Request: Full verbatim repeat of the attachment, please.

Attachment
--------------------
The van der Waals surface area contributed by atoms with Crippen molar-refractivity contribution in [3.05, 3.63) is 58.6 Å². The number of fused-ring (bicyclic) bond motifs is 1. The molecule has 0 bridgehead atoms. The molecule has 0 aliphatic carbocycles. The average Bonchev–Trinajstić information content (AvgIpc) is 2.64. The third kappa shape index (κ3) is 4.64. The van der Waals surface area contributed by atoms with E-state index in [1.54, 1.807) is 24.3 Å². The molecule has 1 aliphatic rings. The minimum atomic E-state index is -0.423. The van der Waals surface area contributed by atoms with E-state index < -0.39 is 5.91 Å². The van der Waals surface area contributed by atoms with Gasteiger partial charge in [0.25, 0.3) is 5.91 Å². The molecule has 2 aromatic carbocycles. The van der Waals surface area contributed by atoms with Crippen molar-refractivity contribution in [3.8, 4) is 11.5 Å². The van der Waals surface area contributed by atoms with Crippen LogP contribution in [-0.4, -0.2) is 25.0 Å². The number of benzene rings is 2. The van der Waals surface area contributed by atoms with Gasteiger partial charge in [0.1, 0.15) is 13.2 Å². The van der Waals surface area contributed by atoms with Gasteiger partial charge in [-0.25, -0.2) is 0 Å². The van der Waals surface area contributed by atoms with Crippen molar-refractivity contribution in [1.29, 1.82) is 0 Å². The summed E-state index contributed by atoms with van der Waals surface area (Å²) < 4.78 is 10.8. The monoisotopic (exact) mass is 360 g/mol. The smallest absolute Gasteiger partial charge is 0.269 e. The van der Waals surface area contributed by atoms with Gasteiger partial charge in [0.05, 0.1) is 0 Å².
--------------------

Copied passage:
The van der Waals surface area contributed by atoms with Crippen molar-refractivity contribution in [3.05, 3.63) is 58.6 Å². The number of fused-ring (bicyclic) bond motifs is 1. The molecule has 0 bridgehead atoms. The molecule has 0 aliphatic carbocycles. The average Bonchev–Trinajstić information content (AvgIpc) is 2.64. The third kappa shape index (κ3) is 4.64. The van der Waals surface area contributed by atoms with E-state index in [1.54, 1.807) is 24.3 Å². The molecule has 1 aliphatic rings. The minimum atomic E-state index is -0.423. The van der Waals surface area contributed by atoms with E-state index < -0.39 is 5.91 Å². The van der Waals surface area contributed by atoms with Gasteiger partial charge in [0.25, 0.3) is 5.91 Å². The molecule has 2 aromatic carbocycles. The van der Waals surface area contributed by atoms with Crippen molar-refractivity contribution in [3.8, 4) is 11.5 Å². The van der Waals surface area contributed by atoms with Crippen LogP contribution in [-0.4, -0.2) is 25.0 Å². The number of benzene rings is 2. The van der Waals surface area contributed by atoms with Gasteiger partial charge in [0.1, 0.15) is 13.2 Å². The van der Waals surface area contributed by atoms with Gasteiger partial charge in [-0.25, -0.2) is 0 Å². The van der Waals surface area contributed by atoms with Crippen molar-refractivity contribution in [1.29, 1.82) is 0 Å². The summed E-state index contributed by atoms with van der Waals surface area (Å²) < 4.78 is 10.8. The monoisotopic (exact) mass is 360 g/mol. The smallest absolute Gasteiger partial charge is 0.269 e. The van der Waals surface area contributed by atoms with Gasteiger partial charge in [0.05, 0.1) is 0 Å².